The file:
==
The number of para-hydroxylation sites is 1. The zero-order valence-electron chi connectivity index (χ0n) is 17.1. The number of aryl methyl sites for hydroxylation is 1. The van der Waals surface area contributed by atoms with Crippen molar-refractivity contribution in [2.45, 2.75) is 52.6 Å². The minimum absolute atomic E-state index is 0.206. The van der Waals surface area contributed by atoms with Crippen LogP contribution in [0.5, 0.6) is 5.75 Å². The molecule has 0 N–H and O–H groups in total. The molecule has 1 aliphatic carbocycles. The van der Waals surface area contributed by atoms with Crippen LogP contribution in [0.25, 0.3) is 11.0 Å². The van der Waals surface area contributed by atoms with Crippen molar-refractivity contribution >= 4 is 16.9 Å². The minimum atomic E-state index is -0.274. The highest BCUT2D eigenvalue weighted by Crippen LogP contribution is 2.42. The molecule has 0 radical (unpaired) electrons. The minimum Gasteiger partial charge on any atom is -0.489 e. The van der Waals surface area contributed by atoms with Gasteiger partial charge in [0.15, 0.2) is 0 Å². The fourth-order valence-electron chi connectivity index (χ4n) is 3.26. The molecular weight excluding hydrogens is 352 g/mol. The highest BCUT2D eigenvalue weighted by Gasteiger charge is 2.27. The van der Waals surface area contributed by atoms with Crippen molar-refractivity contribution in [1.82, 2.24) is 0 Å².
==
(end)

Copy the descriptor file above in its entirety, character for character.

The number of para-hydroxylation sites is 1. The zero-order valence-electron chi connectivity index (χ0n) is 17.1. The number of aryl methyl sites for hydroxylation is 1. The van der Waals surface area contributed by atoms with Crippen molar-refractivity contribution in [2.45, 2.75) is 52.6 Å². The minimum absolute atomic E-state index is 0.206. The van der Waals surface area contributed by atoms with Crippen LogP contribution in [0.5, 0.6) is 5.75 Å². The molecule has 0 N–H and O–H groups in total. The molecule has 1 aliphatic carbocycles. The van der Waals surface area contributed by atoms with Crippen LogP contribution in [0.25, 0.3) is 11.0 Å². The van der Waals surface area contributed by atoms with Crippen molar-refractivity contribution >= 4 is 16.9 Å². The minimum atomic E-state index is -0.274. The highest BCUT2D eigenvalue weighted by Crippen LogP contribution is 2.42. The molecule has 0 radical (unpaired) electrons. The minimum Gasteiger partial charge on any atom is -0.489 e. The van der Waals surface area contributed by atoms with Gasteiger partial charge in [0.15, 0.2) is 0 Å². The fourth-order valence-electron chi connectivity index (χ4n) is 3.26. The molecular weight excluding hydrogens is 352 g/mol. The highest BCUT2D eigenvalue weighted by Gasteiger charge is 2.27. The van der Waals surface area contributed by atoms with Crippen molar-refractivity contribution in [1.82, 2.24) is 0 Å².